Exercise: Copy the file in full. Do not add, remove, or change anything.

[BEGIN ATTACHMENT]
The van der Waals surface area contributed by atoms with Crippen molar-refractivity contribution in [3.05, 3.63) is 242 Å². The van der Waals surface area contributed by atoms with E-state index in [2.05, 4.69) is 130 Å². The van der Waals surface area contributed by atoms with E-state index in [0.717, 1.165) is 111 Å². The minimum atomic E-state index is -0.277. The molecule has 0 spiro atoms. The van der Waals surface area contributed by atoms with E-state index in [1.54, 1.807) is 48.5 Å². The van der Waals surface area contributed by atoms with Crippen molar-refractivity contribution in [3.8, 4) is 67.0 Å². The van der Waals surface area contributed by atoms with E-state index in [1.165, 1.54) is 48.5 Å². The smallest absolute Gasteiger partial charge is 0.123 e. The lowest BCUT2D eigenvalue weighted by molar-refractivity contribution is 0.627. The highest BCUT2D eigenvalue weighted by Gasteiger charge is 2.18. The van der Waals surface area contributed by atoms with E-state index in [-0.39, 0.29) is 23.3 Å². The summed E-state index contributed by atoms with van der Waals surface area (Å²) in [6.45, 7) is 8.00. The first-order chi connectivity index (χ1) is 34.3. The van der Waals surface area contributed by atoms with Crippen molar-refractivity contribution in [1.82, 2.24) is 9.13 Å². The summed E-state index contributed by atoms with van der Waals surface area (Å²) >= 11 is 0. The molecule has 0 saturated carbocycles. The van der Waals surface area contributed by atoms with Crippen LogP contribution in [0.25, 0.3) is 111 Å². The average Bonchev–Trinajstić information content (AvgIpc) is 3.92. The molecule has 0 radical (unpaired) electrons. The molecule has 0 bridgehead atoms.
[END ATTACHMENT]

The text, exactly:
The van der Waals surface area contributed by atoms with Crippen molar-refractivity contribution in [3.05, 3.63) is 242 Å². The van der Waals surface area contributed by atoms with E-state index in [2.05, 4.69) is 130 Å². The van der Waals surface area contributed by atoms with E-state index in [0.717, 1.165) is 111 Å². The minimum atomic E-state index is -0.277. The molecule has 0 spiro atoms. The van der Waals surface area contributed by atoms with E-state index in [1.54, 1.807) is 48.5 Å². The van der Waals surface area contributed by atoms with Crippen molar-refractivity contribution in [3.8, 4) is 67.0 Å². The van der Waals surface area contributed by atoms with E-state index in [1.165, 1.54) is 48.5 Å². The smallest absolute Gasteiger partial charge is 0.123 e. The lowest BCUT2D eigenvalue weighted by molar-refractivity contribution is 0.627. The highest BCUT2D eigenvalue weighted by Gasteiger charge is 2.18. The van der Waals surface area contributed by atoms with E-state index in [-0.39, 0.29) is 23.3 Å². The summed E-state index contributed by atoms with van der Waals surface area (Å²) in [6.45, 7) is 8.00. The first-order chi connectivity index (χ1) is 34.3. The van der Waals surface area contributed by atoms with Crippen molar-refractivity contribution in [1.82, 2.24) is 9.13 Å². The summed E-state index contributed by atoms with van der Waals surface area (Å²) >= 11 is 0. The molecule has 0 saturated carbocycles. The van der Waals surface area contributed by atoms with Crippen LogP contribution in [0.25, 0.3) is 111 Å². The average Bonchev–Trinajstić information content (AvgIpc) is 3.92. The molecule has 0 radical (unpaired) electrons. The molecule has 0 bridgehead atoms.